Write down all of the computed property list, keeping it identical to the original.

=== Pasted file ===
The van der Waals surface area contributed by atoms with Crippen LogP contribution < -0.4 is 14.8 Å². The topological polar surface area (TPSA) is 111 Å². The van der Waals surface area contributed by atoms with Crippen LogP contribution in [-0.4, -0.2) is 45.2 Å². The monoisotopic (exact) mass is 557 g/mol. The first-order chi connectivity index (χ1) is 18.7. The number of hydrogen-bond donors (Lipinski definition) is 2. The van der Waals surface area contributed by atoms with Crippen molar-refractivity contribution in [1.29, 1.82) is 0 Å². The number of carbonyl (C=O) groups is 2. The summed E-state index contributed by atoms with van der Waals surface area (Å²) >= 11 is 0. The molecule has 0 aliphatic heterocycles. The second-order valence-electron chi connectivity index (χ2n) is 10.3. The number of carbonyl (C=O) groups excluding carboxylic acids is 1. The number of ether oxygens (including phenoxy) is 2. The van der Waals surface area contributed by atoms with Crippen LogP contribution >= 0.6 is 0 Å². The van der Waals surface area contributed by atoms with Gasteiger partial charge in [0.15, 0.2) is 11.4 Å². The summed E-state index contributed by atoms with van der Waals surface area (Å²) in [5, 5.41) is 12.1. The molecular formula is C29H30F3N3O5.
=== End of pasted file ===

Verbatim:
The van der Waals surface area contributed by atoms with Crippen LogP contribution < -0.4 is 14.8 Å². The topological polar surface area (TPSA) is 111 Å². The van der Waals surface area contributed by atoms with Crippen LogP contribution in [-0.4, -0.2) is 45.2 Å². The monoisotopic (exact) mass is 557 g/mol. The first-order chi connectivity index (χ1) is 18.7. The number of hydrogen-bond donors (Lipinski definition) is 2. The van der Waals surface area contributed by atoms with Crippen molar-refractivity contribution in [1.29, 1.82) is 0 Å². The number of carbonyl (C=O) groups is 2. The summed E-state index contributed by atoms with van der Waals surface area (Å²) >= 11 is 0. The molecule has 0 aliphatic heterocycles. The second-order valence-electron chi connectivity index (χ2n) is 10.3. The number of carbonyl (C=O) groups excluding carboxylic acids is 1. The number of ether oxygens (including phenoxy) is 2. The van der Waals surface area contributed by atoms with Crippen LogP contribution >= 0.6 is 0 Å². The van der Waals surface area contributed by atoms with Gasteiger partial charge in [0.15, 0.2) is 11.4 Å². The summed E-state index contributed by atoms with van der Waals surface area (Å²) in [5, 5.41) is 12.1. The molecular formula is C29H30F3N3O5.